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Trucks driving on grassy highway

Is the Trucking Industry Heading for a Crisis?

The trucking industry has a huge problem, and most people don’t even realize it. Experienced truckers are retiring, new drivers are leaving, and crashes are rising year after year. Without change, these problems will snowball until they can’t be ignored. Simply put, the trucking industry is heading for a crisis.

What’s the Problem?

The average American truck driver is about 55 years old and looking toward retirement within the next decade. Many of these truckers started driving in their early twenties and stuck with it as their single occupation throughout their entire career.

Young people are less interested in trucking jobs. Many turn the job down because of long hours away from home, sitting all day, and being stuck in traffic, among other concerns. Of the few young drivers who enter the industry, the majority leave within two years. At present, the trucking industry’s turnover rate hovers around 97%. This change in the labor force is creating a rift that threatens the whole industry.

At present, there are about 2.5 million truck drivers in the U.S., and even then, there are 80,000 open driver positions. Each open position means more money lost for the trucking companies as packages aren’t getting delivered as quickly as they could be.

On top of this, the Federal Motor Carrier Safety Administration (FMCSA) is cracking down on driver use of drugs and alcohol while working. Recently, 30,000 truck drivers were disqualified from work due to drug abuse. While that should make the roads safer, it means more pressure on active truck drivers and less margin for error in terms of travel time.

Likewise, with the continued growth of e-commerce and a “next-day delivery” mindset, the backlog of waiting packages grows a little bigger every day. Soon, the trucking industry won’t be able to keep up with demand.

As an estimated half of all experienced drivers plan to retire within the next five years, the trucking industry faces immense pressure to get as many people driving as possible, and that’s the problem.

What Does All That Mean?

The trucking industry faces a crisis. Fewer experienced truck drivers on the road means an increase in accidents. This is already happening; over the past 5 years, truck accident fatalities have risen by 20%. As more experienced truckers retire, it seems likely that there will be more accidents year after year.

What’s especially frightening about an increase in truck accidents is that this is with a strong base of experienced truckers. Currently, there are about 135,000 injury-causing semi-truck accidents per year split between America’s 2.5 million truck drivers. That means each truck driver has a roughly 1-in-20 chance of hurting someone in a truck accident each year. With more inexperienced drivers on the road and truck fatalities rising, it’s not hard to imagine those numbers looking much worse in the next decade.

Not only will there be fewer truckers on the road, but those who remain may be pressured into long-haul routes and 14-hour driving days they may not be prepared for. Data from the FMCSA suggests that pressure from management was a significant contributing factor in truck drivers’ use of medications (such as amphetamines and narcotics) and in their likelihood of falling asleep at the wheel.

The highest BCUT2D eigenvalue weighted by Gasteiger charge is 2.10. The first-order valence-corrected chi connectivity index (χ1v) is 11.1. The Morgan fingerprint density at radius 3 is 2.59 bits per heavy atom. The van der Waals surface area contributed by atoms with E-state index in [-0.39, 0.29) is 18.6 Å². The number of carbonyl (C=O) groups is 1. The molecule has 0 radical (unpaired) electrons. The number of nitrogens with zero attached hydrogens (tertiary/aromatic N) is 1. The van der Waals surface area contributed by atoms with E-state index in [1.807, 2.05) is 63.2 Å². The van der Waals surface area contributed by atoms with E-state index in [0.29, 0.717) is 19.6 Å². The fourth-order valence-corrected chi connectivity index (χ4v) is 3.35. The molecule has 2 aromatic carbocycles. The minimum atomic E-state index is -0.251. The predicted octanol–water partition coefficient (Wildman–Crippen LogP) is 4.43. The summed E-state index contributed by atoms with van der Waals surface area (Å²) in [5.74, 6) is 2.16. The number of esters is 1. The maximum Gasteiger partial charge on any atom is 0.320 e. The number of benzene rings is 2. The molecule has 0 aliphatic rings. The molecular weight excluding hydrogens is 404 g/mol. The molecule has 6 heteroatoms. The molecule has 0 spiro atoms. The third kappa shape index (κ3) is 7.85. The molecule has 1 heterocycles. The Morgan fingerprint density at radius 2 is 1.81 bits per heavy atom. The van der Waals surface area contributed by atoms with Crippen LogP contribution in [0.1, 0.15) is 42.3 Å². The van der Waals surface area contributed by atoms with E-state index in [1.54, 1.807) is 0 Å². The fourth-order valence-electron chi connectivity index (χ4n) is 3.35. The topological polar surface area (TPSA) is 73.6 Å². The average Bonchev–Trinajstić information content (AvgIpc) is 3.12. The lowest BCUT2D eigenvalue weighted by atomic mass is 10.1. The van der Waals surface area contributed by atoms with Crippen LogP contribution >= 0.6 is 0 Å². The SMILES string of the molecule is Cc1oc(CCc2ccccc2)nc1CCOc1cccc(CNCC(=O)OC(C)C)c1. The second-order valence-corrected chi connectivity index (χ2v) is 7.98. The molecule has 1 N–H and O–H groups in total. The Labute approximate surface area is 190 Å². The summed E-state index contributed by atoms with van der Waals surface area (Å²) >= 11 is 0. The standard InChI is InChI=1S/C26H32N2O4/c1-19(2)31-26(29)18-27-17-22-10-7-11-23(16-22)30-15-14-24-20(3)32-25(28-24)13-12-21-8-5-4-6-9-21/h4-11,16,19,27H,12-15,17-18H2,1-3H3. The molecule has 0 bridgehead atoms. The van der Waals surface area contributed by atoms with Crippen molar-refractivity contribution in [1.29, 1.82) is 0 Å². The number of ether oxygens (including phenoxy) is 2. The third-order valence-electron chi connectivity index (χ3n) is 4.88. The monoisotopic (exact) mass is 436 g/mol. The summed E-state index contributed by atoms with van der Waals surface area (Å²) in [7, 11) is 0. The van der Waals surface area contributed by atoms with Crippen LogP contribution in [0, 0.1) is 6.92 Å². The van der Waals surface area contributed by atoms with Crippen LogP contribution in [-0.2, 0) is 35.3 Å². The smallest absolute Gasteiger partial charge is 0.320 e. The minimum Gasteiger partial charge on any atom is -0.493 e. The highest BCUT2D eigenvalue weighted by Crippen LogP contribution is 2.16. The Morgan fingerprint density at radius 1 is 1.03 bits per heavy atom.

The startling conclusion from this is that there may be fewer truck drivers in 2025 and, paradoxically, more truck accidents.

What’s the Trucking Industry Doing About It?

The trucking industry has foreseen the impending crisis, and they’ve taken steps to protect their interests. Some companies are so desperate, they’ve increased driver pay by as much as 10%. That’s just one prong of the trucking industry’s approach to driver shortages. Their greater efforts are much more frightening.

The trucking industry has been lobbying the government to reduce the requirements needed to earn a commercial driver’s license (CDL). The trucking lobby claims skilled drivers shouldn’t be held back by a required number of classroom “theory” hours or hours behind the wheel. They assert that an aspiring truck driver should take their skills test and get their CDL as soon as they’re comfortable driving. The industry calls this the “skills-based approach.”

Under the new rules, a new truck driver is not required to spend time in the classroom learning the basics. So long as they can score 80% on the written test, they earn a permit. From there, they are only required to have 30 hours of behind-the-wheel experience before they can test for their CDL. With a CDL in hand, a driver can start working, hauling cargo on public roads and highways.

Could That Cause More Problems?

While some new drivers may be skilled enough to take their driver’s test immediately, the majority are not. This creates a situation where a new truck driver may not understand their no-zone, or how to properly go over a steep hill, or what to do in a storm.

More drivers with less experience is good for the trucking industry, but it’s bad for the public. There’s no denying that crashes and fatalities are increasing. If something doesn’t change to dramatically improve truck driver training and retention, it seems inevitable that truck accidents will rise over the next decade.

If you or someone you love suffered catastrophic injuries or even wrongful death in a truck accident, we can help. If you’d like to schedule an appointment with an experienced truck accident attorney from Dunk Law Firm, please don’t hesitate to call (800) 674-9339 or send us an email.

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